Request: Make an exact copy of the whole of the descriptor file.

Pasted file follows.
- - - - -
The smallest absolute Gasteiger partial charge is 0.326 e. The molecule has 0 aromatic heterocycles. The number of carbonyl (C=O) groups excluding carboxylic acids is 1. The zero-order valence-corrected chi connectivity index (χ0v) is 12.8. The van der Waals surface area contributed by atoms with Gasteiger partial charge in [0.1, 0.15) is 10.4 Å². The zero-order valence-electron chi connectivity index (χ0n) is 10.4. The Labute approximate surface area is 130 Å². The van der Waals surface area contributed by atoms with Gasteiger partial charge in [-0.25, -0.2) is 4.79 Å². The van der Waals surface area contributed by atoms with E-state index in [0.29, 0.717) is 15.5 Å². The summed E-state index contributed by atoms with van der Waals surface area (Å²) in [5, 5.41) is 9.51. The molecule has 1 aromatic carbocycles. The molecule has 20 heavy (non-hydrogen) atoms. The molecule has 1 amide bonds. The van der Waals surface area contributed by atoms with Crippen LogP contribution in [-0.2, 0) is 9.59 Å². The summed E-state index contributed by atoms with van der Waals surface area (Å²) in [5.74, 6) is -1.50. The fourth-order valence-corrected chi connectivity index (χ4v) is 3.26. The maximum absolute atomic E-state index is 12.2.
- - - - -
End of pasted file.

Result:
The smallest absolute Gasteiger partial charge is 0.326 e. The molecule has 0 aromatic heterocycles. The number of carbonyl (C=O) groups excluding carboxylic acids is 1. The zero-order valence-corrected chi connectivity index (χ0v) is 12.8. The van der Waals surface area contributed by atoms with Gasteiger partial charge in [0.1, 0.15) is 10.4 Å². The zero-order valence-electron chi connectivity index (χ0n) is 10.4. The Labute approximate surface area is 130 Å². The van der Waals surface area contributed by atoms with Gasteiger partial charge in [-0.25, -0.2) is 4.79 Å². The van der Waals surface area contributed by atoms with E-state index in [0.29, 0.717) is 15.5 Å². The summed E-state index contributed by atoms with van der Waals surface area (Å²) in [5, 5.41) is 9.51. The molecule has 1 aromatic carbocycles. The molecule has 20 heavy (non-hydrogen) atoms. The molecule has 1 amide bonds. The van der Waals surface area contributed by atoms with Crippen LogP contribution in [-0.2, 0) is 9.59 Å². The summed E-state index contributed by atoms with van der Waals surface area (Å²) in [5.74, 6) is -1.50. The fourth-order valence-corrected chi connectivity index (χ4v) is 3.26. The maximum absolute atomic E-state index is 12.2.